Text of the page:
Having a Will is one of the most important things that we ever do, yet for most of us life doesn’t stay the same and it’s vital that you review your arrangements on a regular basis, say every three to five years or so.  That said, call us straight away if any of the following happen:


Marriage or Remarriage

Marriage or registering a Civil Partnership cancels your existing Will, and the Rules of Intestacy will then apply.  These are complex, and those who you want to inherit, may only do so in part or not at all.  Most worryingly, in some cases this can lead to children from a former relationship getting nothing at all.



Divorce does not cancel your Will.  However, any gift made to the former spouse or civil partner will be ignored at the date of the decree absolute, and any gifts made to them will pass instead to the other beneficiaries.  Moreover, if your ex is financially dependent on you, they may have a valid claim against your estate and will need to be catered for in your new Will.  Likewise, if you have appointed your ex as your executor, this clause will be automatically cancelled, potentially leaving you without an executor.



If you’ve had children since writing your Will, you’ll need to appoint Guardians, i.e. those who will take care of your children after your death, as well as deciding at what age your children should inherit.  In addition, you might want to consider making separate financial provision for the guardians to compensate them for the additional cost of bringing up your children as part of their family, such as having to buy a bigger house or larger car etc.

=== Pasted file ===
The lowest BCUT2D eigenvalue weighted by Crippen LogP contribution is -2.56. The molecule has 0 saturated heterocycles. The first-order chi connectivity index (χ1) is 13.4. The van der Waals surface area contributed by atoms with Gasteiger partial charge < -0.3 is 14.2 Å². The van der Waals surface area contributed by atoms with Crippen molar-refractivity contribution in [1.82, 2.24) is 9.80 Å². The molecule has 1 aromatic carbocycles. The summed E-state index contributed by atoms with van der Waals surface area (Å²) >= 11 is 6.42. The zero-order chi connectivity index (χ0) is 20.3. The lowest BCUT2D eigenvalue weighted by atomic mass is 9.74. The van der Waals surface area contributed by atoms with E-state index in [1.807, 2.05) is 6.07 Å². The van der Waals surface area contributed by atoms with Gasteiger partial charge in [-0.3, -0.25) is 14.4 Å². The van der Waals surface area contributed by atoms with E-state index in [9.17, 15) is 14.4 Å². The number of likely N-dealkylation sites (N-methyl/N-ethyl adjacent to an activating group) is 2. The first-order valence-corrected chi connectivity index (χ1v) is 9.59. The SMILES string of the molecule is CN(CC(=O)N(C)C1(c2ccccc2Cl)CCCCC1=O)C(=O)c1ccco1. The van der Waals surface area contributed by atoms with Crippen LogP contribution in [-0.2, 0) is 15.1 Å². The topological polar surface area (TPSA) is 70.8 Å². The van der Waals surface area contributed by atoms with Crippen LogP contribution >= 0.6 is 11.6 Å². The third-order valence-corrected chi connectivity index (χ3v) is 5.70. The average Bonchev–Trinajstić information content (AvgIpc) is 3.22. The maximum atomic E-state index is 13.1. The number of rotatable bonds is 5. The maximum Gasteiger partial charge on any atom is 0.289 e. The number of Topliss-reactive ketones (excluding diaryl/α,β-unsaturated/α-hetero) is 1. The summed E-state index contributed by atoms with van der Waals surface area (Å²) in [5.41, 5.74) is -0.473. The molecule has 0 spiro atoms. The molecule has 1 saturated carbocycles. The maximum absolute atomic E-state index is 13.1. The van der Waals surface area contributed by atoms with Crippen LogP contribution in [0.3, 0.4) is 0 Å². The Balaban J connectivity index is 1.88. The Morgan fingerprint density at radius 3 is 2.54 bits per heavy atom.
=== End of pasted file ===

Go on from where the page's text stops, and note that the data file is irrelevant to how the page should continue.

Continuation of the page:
Changes in your financial circumstances

If you have inherited wealth, have simply become richer, or at the opposite end are perhaps facing unplanned serious financial difficulty, then you might need to update your Will to include Inheritance Tax mitigation measures or change who gets what.



If someone mentioned in your Will, a beneficiary, executor or guardian say, predeceases you, then you’ll need to update things.


Lasting Powers of Attorney

If one of your main or replacement attorneys die or have themselves lost the capacity to act, then you’ll need to appoint new ones.


Advance Directives

If you have changed your mind about having an Advance Directive, then you’ll need to inform your GP or other medical practitioner, as well as letting your family know.


If any of these situations apply to you or you would like more information, then please get in touch.



Image Courtesy of The R Family – 2 by RebeccaVC1 –